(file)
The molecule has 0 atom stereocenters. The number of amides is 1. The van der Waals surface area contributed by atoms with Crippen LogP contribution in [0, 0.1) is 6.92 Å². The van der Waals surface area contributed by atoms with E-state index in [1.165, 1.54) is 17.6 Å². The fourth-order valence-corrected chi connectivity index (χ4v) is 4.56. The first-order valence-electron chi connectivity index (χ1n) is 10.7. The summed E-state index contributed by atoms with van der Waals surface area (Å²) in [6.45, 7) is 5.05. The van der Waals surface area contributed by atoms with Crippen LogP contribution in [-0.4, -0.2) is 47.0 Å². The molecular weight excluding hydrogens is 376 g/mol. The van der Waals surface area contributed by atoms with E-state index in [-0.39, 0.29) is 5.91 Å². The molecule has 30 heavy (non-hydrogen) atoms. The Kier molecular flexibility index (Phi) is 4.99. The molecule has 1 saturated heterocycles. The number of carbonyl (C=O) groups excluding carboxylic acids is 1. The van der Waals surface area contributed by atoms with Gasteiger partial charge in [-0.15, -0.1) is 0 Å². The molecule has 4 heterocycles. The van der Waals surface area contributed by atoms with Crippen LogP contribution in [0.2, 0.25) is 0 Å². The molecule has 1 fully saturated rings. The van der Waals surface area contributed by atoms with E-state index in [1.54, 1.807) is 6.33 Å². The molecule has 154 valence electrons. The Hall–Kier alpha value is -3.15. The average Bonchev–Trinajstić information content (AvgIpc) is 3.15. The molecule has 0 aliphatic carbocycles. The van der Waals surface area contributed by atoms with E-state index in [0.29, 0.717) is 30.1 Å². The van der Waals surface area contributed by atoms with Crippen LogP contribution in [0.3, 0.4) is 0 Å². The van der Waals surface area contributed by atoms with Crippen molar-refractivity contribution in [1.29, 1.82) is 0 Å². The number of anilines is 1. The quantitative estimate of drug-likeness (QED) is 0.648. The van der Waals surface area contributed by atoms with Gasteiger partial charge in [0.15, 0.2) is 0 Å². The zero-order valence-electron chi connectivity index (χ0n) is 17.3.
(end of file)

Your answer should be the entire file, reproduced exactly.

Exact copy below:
The molecule has 0 atom stereocenters. The number of amides is 1. The van der Waals surface area contributed by atoms with Crippen LogP contribution in [0, 0.1) is 6.92 Å². The van der Waals surface area contributed by atoms with E-state index in [1.165, 1.54) is 17.6 Å². The fourth-order valence-corrected chi connectivity index (χ4v) is 4.56. The first-order valence-electron chi connectivity index (χ1n) is 10.7. The summed E-state index contributed by atoms with van der Waals surface area (Å²) in [6.45, 7) is 5.05. The van der Waals surface area contributed by atoms with Crippen LogP contribution in [-0.4, -0.2) is 47.0 Å². The molecular weight excluding hydrogens is 376 g/mol. The van der Waals surface area contributed by atoms with E-state index in [-0.39, 0.29) is 5.91 Å². The molecule has 30 heavy (non-hydrogen) atoms. The Kier molecular flexibility index (Phi) is 4.99. The molecule has 1 saturated heterocycles. The number of carbonyl (C=O) groups excluding carboxylic acids is 1. The van der Waals surface area contributed by atoms with Gasteiger partial charge in [-0.15, -0.1) is 0 Å². The molecule has 4 heterocycles. The van der Waals surface area contributed by atoms with Crippen LogP contribution in [0.2, 0.25) is 0 Å². The molecule has 1 fully saturated rings. The van der Waals surface area contributed by atoms with E-state index in [1.54, 1.807) is 6.33 Å². The molecule has 154 valence electrons. The Hall–Kier alpha value is -3.15. The average Bonchev–Trinajstić information content (AvgIpc) is 3.15. The molecule has 0 aliphatic carbocycles. The van der Waals surface area contributed by atoms with E-state index in [0.29, 0.717) is 30.1 Å². The van der Waals surface area contributed by atoms with Crippen LogP contribution in [0.3, 0.4) is 0 Å². The van der Waals surface area contributed by atoms with Crippen molar-refractivity contribution in [1.29, 1.82) is 0 Å². The number of anilines is 1. The quantitative estimate of drug-likeness (QED) is 0.648. The van der Waals surface area contributed by atoms with Gasteiger partial charge in [0.15, 0.2) is 0 Å². The zero-order valence-electron chi connectivity index (χ0n) is 17.3.